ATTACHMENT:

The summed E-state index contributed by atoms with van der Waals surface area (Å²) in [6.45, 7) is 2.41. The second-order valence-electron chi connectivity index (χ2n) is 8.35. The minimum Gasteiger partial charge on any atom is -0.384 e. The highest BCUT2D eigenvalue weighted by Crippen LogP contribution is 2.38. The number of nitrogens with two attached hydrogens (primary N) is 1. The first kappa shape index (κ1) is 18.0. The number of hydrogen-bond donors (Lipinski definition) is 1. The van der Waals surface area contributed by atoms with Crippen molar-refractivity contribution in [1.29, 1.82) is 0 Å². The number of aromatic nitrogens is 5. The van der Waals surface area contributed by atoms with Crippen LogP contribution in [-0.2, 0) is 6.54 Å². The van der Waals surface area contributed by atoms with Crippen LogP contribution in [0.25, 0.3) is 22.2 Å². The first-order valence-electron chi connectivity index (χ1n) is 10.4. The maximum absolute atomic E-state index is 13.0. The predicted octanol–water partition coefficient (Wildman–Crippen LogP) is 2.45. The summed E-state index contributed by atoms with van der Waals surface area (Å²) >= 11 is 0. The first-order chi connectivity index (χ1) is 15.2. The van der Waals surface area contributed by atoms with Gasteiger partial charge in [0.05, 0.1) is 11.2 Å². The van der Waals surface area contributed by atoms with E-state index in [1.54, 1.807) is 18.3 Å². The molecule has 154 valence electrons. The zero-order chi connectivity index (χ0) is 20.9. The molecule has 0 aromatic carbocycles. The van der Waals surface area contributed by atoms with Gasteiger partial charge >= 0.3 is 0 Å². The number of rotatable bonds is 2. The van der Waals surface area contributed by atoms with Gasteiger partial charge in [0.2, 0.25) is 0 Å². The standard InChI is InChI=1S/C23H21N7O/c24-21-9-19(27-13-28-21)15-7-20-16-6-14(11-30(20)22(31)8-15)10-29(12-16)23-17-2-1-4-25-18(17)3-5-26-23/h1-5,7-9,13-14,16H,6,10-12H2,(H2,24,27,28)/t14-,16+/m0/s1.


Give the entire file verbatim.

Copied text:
The summed E-state index contributed by atoms with van der Waals surface area (Å²) in [6.45, 7) is 2.41. The second-order valence-electron chi connectivity index (χ2n) is 8.35. The minimum Gasteiger partial charge on any atom is -0.384 e. The highest BCUT2D eigenvalue weighted by Crippen LogP contribution is 2.38. The number of nitrogens with two attached hydrogens (primary N) is 1. The first kappa shape index (κ1) is 18.0. The number of hydrogen-bond donors (Lipinski definition) is 1. The van der Waals surface area contributed by atoms with Crippen molar-refractivity contribution in [1.29, 1.82) is 0 Å². The number of aromatic nitrogens is 5. The van der Waals surface area contributed by atoms with Crippen LogP contribution in [-0.2, 0) is 6.54 Å². The van der Waals surface area contributed by atoms with Crippen LogP contribution in [0.25, 0.3) is 22.2 Å². The first-order valence-electron chi connectivity index (χ1n) is 10.4. The maximum absolute atomic E-state index is 13.0. The predicted octanol–water partition coefficient (Wildman–Crippen LogP) is 2.45. The summed E-state index contributed by atoms with van der Waals surface area (Å²) >= 11 is 0. The first-order chi connectivity index (χ1) is 15.2. The van der Waals surface area contributed by atoms with Gasteiger partial charge in [0.05, 0.1) is 11.2 Å². The van der Waals surface area contributed by atoms with E-state index in [1.54, 1.807) is 18.3 Å². The molecule has 154 valence electrons. The zero-order chi connectivity index (χ0) is 20.9. The molecule has 0 aromatic carbocycles. The van der Waals surface area contributed by atoms with Gasteiger partial charge >= 0.3 is 0 Å². The number of rotatable bonds is 2. The van der Waals surface area contributed by atoms with Gasteiger partial charge in [0.2, 0.25) is 0 Å². The standard InChI is InChI=1S/C23H21N7O/c24-21-9-19(27-13-28-21)15-7-20-16-6-14(11-30(20)22(31)8-15)10-29(12-16)23-17-2-1-4-25-18(17)3-5-26-23/h1-5,7-9,13-14,16H,6,10-12H2,(H2,24,27,28)/t14-,16+/m0/s1.